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Re-offending directors and their cleaning company to pay hefty penalties for breaching FW Act

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Time after time

In a recent Federal Circuit Court decision, Fair Work Ombudsman v Commercial and Residential Cleaning Group Pty Ltd & Ors [2017] FCCA 2838, Judge Lucev ordered significant penalties against a Perth cleaning company and two of its directors.

In a recent Federal Circuit Court decision, Fair Work Ombudsman v Commercial and Residential Cleaning Group Pty Ltd & Ors [2017] FCCA 2838, Judge Lucev ordered significant penalties against a Perth cleaning company and two of its directors.

The case concerned only three underpaid employees but resulted in more than $510,000 in penalties for contraventions of the Fair Work Act 2009 (Cth) (FW Act).

All three employees were Taiwanese nationals in Australia on working holiday visas with limited understanding of Australian workplace laws. It was found that their employer failed to pay them properly and withheld their entitlements on termination of employment. The Fair Work Ombudsman (FWO) had investigated the underpayments and found that the employer had also contravened the FW Act by failing to comply with pay slip obligations and failing to keep proper employment records.

The FWO claimed that throughout its 14-month investigation into the cleaning company, the directors were uncooperative and did not comply with its demands to view certain documentation. Once the FWO commenced litigation against the company and its directors, they admitted to the contraventions of the FW Act as alleged, but their admissions came very late in the process.

The task for Judge Lucev was to determine the appropriate penalties for the company and its directors, whom he found to be the controlling hands and minds of the company and therefore liable for the admitted contraventions. In reaching a decision, Judge Lucev considered a range of factors, including the circumstances of the employees and the past history of the company and its directors.

Judge Lucev found that the employees were vulnerable workers whose vulnerability was exploited by the company and its directors to gain an unfair competitive advantage. He commented that the company in particular obtained a benefit from underpaying the employees.

Of significance in this case was that the directors had a history of exploiting vulnerable workers. Judge Lucev noted that the directors and other companies run by the director had been the subject of many complaints, some dating back to 2006. One of the directors had also been ordered to pay penalties for contraventions of the FW Act in other proceedings and had not yet paid those penalties at the time of this decision.

Judge Lucev found that, as a result of the previous complaints and litigation, the directors had received advice about complying with workplace laws, but failed to live up to their obligations despite knowing better. In this context, Judge Lucev held the conduct of the company and the directors was deliberate in nature – that is, they repeatedly and knowingly exploited vulnerable workers to gain an unfair advantage over other businesses in the cleaning industry.

In total, the company and the directors were found to have committed 15 contraventions on the FW Act, all warranting some form of penalty.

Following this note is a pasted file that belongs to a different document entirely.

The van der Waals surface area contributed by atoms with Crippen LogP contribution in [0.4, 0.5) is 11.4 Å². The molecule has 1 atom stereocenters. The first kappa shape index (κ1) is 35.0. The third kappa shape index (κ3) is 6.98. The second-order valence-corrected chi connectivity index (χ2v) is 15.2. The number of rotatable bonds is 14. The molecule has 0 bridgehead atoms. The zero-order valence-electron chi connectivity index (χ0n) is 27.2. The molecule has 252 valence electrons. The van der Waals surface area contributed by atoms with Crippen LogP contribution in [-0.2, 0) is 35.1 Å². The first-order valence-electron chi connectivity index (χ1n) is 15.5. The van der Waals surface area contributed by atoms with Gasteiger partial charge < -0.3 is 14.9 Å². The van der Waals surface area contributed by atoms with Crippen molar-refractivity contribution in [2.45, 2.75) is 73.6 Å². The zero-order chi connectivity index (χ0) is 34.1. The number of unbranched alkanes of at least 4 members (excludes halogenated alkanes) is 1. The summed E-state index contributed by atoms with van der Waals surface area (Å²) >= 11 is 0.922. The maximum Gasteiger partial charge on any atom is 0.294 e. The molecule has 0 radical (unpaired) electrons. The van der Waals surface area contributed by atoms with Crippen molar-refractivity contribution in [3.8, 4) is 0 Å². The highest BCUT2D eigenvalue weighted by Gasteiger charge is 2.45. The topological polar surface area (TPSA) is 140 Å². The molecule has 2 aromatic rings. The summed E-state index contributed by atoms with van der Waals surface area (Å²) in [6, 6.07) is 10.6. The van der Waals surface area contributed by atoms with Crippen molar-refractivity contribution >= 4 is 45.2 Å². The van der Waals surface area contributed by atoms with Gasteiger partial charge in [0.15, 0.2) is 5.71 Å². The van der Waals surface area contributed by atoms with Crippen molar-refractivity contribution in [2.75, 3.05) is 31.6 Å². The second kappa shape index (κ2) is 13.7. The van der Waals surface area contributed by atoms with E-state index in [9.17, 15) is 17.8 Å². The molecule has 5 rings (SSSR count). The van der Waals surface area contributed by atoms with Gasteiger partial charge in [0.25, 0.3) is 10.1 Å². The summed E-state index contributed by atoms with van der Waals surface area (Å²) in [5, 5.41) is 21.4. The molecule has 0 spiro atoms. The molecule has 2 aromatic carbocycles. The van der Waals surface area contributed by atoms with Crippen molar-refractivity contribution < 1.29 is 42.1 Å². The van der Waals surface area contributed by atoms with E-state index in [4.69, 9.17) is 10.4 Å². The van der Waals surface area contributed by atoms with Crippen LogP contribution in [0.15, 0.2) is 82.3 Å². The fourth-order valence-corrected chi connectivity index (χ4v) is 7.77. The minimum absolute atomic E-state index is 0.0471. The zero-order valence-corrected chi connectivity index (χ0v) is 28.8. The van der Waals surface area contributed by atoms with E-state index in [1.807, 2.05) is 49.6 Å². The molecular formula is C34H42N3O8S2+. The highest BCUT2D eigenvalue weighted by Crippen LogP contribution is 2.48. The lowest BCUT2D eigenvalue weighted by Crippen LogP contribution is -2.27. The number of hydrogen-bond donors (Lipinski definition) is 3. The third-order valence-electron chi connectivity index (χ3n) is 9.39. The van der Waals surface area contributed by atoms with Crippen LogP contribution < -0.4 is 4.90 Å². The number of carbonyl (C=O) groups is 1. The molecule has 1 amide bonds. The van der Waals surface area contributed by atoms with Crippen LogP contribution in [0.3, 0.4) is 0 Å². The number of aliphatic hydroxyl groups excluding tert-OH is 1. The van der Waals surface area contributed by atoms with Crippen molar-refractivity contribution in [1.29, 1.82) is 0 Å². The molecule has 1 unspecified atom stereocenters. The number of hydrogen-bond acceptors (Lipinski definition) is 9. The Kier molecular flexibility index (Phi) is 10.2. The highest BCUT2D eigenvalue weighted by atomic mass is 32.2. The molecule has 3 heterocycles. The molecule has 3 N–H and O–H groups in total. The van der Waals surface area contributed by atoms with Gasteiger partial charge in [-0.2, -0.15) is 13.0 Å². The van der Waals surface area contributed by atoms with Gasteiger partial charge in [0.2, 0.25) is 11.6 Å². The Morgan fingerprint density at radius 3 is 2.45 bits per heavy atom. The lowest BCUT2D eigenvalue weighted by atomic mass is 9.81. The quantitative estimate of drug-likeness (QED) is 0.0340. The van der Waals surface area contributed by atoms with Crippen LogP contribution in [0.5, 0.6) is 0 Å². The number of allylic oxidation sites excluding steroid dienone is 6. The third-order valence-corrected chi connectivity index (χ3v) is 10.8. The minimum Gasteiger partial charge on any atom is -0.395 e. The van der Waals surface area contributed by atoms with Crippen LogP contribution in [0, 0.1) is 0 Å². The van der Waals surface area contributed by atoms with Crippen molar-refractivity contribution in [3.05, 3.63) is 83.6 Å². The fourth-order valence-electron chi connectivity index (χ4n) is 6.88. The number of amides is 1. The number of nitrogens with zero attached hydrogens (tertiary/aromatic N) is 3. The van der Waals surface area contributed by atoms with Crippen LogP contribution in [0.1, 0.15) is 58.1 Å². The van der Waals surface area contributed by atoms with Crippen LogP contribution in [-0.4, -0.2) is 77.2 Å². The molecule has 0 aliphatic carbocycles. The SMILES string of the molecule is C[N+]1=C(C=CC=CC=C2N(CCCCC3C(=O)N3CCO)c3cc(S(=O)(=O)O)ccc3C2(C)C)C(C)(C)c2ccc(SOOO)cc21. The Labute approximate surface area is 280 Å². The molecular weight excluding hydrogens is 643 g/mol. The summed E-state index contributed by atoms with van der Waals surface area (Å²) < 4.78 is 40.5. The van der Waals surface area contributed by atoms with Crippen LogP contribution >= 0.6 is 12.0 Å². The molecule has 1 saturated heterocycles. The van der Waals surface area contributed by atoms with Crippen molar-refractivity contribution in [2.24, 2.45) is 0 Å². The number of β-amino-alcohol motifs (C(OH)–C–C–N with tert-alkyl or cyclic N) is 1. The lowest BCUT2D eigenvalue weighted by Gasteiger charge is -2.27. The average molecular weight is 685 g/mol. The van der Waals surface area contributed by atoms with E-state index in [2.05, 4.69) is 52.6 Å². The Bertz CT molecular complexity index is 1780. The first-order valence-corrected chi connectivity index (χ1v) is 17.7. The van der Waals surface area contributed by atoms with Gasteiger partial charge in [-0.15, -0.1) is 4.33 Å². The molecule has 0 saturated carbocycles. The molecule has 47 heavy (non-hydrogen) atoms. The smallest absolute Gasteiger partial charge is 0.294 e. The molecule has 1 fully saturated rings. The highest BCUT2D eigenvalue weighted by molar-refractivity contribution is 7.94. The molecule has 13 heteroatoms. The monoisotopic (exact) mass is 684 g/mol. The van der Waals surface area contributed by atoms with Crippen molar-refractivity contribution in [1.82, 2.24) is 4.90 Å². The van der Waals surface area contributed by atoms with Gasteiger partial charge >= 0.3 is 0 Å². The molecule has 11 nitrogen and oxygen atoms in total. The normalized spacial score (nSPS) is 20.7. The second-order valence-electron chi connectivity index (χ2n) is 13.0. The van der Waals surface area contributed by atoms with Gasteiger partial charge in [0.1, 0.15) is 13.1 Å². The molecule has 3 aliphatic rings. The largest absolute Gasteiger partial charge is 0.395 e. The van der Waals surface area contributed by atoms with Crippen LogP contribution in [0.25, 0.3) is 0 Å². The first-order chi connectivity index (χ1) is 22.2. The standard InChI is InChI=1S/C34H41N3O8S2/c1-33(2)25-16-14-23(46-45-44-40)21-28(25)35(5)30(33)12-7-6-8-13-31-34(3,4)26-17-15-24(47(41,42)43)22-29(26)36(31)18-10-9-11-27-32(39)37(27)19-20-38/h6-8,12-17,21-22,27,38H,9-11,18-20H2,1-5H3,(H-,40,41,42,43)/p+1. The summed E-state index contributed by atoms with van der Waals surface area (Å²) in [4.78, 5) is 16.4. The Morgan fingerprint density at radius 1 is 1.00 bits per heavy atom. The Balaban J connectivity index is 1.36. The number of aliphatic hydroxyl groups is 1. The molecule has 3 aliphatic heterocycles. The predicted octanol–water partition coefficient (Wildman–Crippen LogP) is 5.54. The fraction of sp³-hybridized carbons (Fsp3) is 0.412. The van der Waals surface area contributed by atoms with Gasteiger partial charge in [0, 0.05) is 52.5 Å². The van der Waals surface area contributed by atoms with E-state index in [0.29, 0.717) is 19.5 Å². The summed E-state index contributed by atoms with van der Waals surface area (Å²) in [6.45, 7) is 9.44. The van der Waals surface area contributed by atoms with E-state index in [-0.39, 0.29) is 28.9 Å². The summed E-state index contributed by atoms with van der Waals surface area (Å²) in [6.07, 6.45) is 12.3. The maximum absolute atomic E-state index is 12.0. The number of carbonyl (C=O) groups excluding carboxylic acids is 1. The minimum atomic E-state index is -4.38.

Judge Lucev said that there was a need for both general and specific deterrence in this case and that the small nature of the company should not limit the Court’s discretion in ordering penalties at the higher end of the spectrum. Specifically, Judge Lucev said,

Where it is necessary to impose a civil penalty it ought to be fixed at a level which ensures that the penalty cannot be regarded simply as part of an acceptable or usual cost of doing business.

Judge Lucev ordered the penalties to be fixed at 70% of the maximum available for the company and one of the directors. For the other director who was involved in previous litigation, Judge Lucev ordered that the penalties be set at 75% of the maximum.

This case is a good reminder of the seriousness with which employers should take approaches from the FWO and the hefty penalties that can follow if contraventions of the FW Act are litigated.

In considering the appropriate penalties to order, the Court will take particular notice of an employer’s prior dealings with the FWO and any previous advice it may have received about compliance with workplace law. The Court approaches repeated contraventions of the FW Act seriously and the weight of the penalties it may order will not always be mitigated by the circumstances of the employer.

In this case, the two of the company directors were found personally liable and the possibility that they might find it difficult to pay the high penalties did not stop the Court from ordering those penalties.

Furthermore, this case was brought before the recent amendments to the FW Act and the introduction of higher penalties for “serious contraventions.” If this case had been brought after the amendments were enacted, it is possible that the penalties ordered by the Court would have been even higher.

 

Information provided in this blog is not legal advice and should not be relied upon as such. Workplace Law does not accept liability for any loss or damage arising from reliance on the content of this blog, or from links on this website to any external website. Where applicable, liability is limited by a scheme approved under Professional Standards Legislation.

 

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